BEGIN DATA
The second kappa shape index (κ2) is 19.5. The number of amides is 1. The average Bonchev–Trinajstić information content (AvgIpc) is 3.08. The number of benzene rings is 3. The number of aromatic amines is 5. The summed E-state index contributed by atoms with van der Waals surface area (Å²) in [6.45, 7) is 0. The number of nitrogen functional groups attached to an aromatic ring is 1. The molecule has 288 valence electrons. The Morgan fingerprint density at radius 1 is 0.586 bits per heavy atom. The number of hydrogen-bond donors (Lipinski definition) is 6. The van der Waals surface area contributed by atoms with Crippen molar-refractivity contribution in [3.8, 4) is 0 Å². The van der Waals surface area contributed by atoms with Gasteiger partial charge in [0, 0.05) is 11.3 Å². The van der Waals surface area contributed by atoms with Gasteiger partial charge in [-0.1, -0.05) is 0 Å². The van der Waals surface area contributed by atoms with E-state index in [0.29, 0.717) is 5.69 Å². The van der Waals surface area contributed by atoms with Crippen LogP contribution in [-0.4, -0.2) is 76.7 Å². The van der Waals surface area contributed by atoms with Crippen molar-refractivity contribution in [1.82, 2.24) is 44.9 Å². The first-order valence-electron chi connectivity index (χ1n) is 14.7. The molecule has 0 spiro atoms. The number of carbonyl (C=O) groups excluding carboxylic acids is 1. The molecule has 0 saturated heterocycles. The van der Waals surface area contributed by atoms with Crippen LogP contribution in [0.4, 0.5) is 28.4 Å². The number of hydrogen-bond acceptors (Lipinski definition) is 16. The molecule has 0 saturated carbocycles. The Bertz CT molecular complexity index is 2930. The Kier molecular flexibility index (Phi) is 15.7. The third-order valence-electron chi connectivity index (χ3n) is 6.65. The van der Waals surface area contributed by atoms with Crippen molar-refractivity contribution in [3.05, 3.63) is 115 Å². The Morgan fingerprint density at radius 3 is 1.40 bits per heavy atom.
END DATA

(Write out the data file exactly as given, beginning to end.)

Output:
The second kappa shape index (κ2) is 19.5. The number of amides is 1. The average Bonchev–Trinajstić information content (AvgIpc) is 3.08. The number of benzene rings is 3. The number of aromatic amines is 5. The summed E-state index contributed by atoms with van der Waals surface area (Å²) in [6.45, 7) is 0. The number of nitrogen functional groups attached to an aromatic ring is 1. The molecule has 288 valence electrons. The Morgan fingerprint density at radius 1 is 0.586 bits per heavy atom. The number of hydrogen-bond donors (Lipinski definition) is 6. The van der Waals surface area contributed by atoms with Crippen molar-refractivity contribution in [3.8, 4) is 0 Å². The van der Waals surface area contributed by atoms with Gasteiger partial charge in [0, 0.05) is 11.3 Å². The van der Waals surface area contributed by atoms with Gasteiger partial charge in [-0.1, -0.05) is 0 Å². The van der Waals surface area contributed by atoms with E-state index in [0.29, 0.717) is 5.69 Å². The van der Waals surface area contributed by atoms with Crippen LogP contribution in [-0.4, -0.2) is 76.7 Å². The van der Waals surface area contributed by atoms with Crippen molar-refractivity contribution in [1.82, 2.24) is 44.9 Å². The first-order valence-electron chi connectivity index (χ1n) is 14.7. The molecule has 0 spiro atoms. The number of carbonyl (C=O) groups excluding carboxylic acids is 1. The molecule has 0 saturated heterocycles. The van der Waals surface area contributed by atoms with Crippen LogP contribution in [0.4, 0.5) is 28.4 Å². The number of hydrogen-bond acceptors (Lipinski definition) is 16. The molecule has 0 saturated carbocycles. The Bertz CT molecular complexity index is 2930. The Kier molecular flexibility index (Phi) is 15.7. The third-order valence-electron chi connectivity index (χ3n) is 6.65. The van der Waals surface area contributed by atoms with Crippen molar-refractivity contribution in [3.05, 3.63) is 115 Å². The Morgan fingerprint density at radius 3 is 1.40 bits per heavy atom.